and optical components and subsystems,
to advanced communications systems.
They are also leading PiFAS (Photonic
Integration from Atoms to Systems)—a
strategic research cluster funded by SFI.
This combines the activities of several
research groups across Ireland to develop
and apply competitive photonic integration and packaging capabilities.
The PiFAS industry partners include
Intune Networks, whose flexible and
tuneable network equipment products
underpin Ireland’s Exemplar Smart
Network, Eblana Photonics and Tyndall spinouts SensL and Firecomms.
Firecomms develops high-speed optical
components. This company made history
last year, becoming the first-ever Irish
high-tech firm to be bought by a Chinese
corporation, when they were acquired by
the ZJF Group, a leading manufacturer
of transceivers for consumer plastic optical fiber networks. Tyndall also has key
collaborations with major multinationals
such as BT, Alcatel-Lucent and Intel.
After Tyndall, the largest academic
research groupings are in the Dublin
area, and Galway, on the west coast. In
Dublin, all three Universities—Trinity
College Dublin (TCD), University College Dublin and Dublin City University—have optics research in both physics
and electrical engineering. TCD hosts a
world-class center for nanotechnology,
CRANN, which has a strong photonics
strand, including a graduate school that
provides a structured Ph.D. program.
At the National University of Ireland, Galway, there are more than 60
researchers in the fields of laser machining, applied optics and vision science and
biophotonics. My own group’s research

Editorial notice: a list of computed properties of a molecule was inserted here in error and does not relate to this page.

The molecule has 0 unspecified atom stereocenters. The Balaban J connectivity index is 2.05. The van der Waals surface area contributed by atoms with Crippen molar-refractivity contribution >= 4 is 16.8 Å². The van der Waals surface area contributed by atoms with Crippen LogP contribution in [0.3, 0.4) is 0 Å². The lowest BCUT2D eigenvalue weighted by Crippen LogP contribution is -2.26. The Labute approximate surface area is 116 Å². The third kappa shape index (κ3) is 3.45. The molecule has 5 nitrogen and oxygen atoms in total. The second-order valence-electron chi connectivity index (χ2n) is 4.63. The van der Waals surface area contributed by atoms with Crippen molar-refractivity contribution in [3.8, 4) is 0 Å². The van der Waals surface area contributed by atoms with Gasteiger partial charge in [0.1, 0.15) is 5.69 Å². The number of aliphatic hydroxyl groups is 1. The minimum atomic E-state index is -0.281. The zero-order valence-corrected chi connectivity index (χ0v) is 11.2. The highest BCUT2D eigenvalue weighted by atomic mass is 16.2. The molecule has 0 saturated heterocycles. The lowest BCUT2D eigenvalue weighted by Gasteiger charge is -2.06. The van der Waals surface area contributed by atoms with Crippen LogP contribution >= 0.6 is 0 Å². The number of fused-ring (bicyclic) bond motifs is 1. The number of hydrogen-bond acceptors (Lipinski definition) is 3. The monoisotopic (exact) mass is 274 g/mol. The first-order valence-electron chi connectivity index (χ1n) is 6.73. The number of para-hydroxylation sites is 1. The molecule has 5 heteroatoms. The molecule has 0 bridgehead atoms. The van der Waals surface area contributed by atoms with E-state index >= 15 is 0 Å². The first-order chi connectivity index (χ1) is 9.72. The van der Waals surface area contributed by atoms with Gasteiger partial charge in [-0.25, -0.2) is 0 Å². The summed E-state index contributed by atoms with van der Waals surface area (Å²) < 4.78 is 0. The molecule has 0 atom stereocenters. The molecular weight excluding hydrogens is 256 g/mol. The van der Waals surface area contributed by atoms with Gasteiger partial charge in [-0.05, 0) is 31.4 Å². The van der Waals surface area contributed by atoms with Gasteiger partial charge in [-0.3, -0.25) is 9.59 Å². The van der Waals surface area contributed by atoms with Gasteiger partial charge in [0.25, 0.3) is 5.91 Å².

spans many aspects of imaging science,
with a special focus on adaptive optics
and vision. We have had numerous interactions with industry, with seven active
collaborative industrial projects.
Most of the funding for basic science
comes from SFI, but there is significant
funding for students and postdocs from
the Irish Research Council for Science,
Engineering and Technology, and for
The author’s group at The National University of Ireland, Galway. Warner Photography/SFI
At the National University of Ireland, Galway,
there are more than 60
researchers in the fields of
laser machining, applied
optics and vision science
applied research focused on industry and
innovation from Enterprise Ireland. The
latter funds both R&D with existing
companies and the direct commercialization of research to produce spin-outs or
licenses. Irish photonics researchers have
also been highly successful in securing
European Union funding.
The indigenous Irish photonics in-
dustry is still relatively small at this stage
of development. However, if we include
companies who use photonics in some
way, then there are more than 50, mainly
multinationals, with particular strengths
in the areas of pharma, ICT and medical
technologies. These companies include
all the household names such as IBM,
Microsoft, Google, Intel, HP, J&J and
more, and together they use more than
100,000 people. To give an idea of the
scale of these operations, HP makes
millions of ink-jet cartridges a week in
their Dublin plant, and J&J Vistakon
produces more than a million contact
lenses a day in Limerick. Both of these
operations use optics in several ways.
I’m grateful to Alva O’Cleirigh (Science
Foundation Ireland) and Prof. Eoin O’Reilly
(Tyndall National Institute) for providing
input to this article. However, the opinions
expressed are solely those of the author.
Chris Dainty ( email@example.com) is a
professor of applied physics at The National
University of Ireland, Galway. He is also the 2011
[ References and Resources ]
>> “Research strengths in Ireland: A biblio-metric study of the public research base,”
December 2009, www.forfas.ie/media/
>> Photonics in Ireland 2011: www.photon-icsirelandconference.ie.
>> Ireland’s Exemplar Smart Network: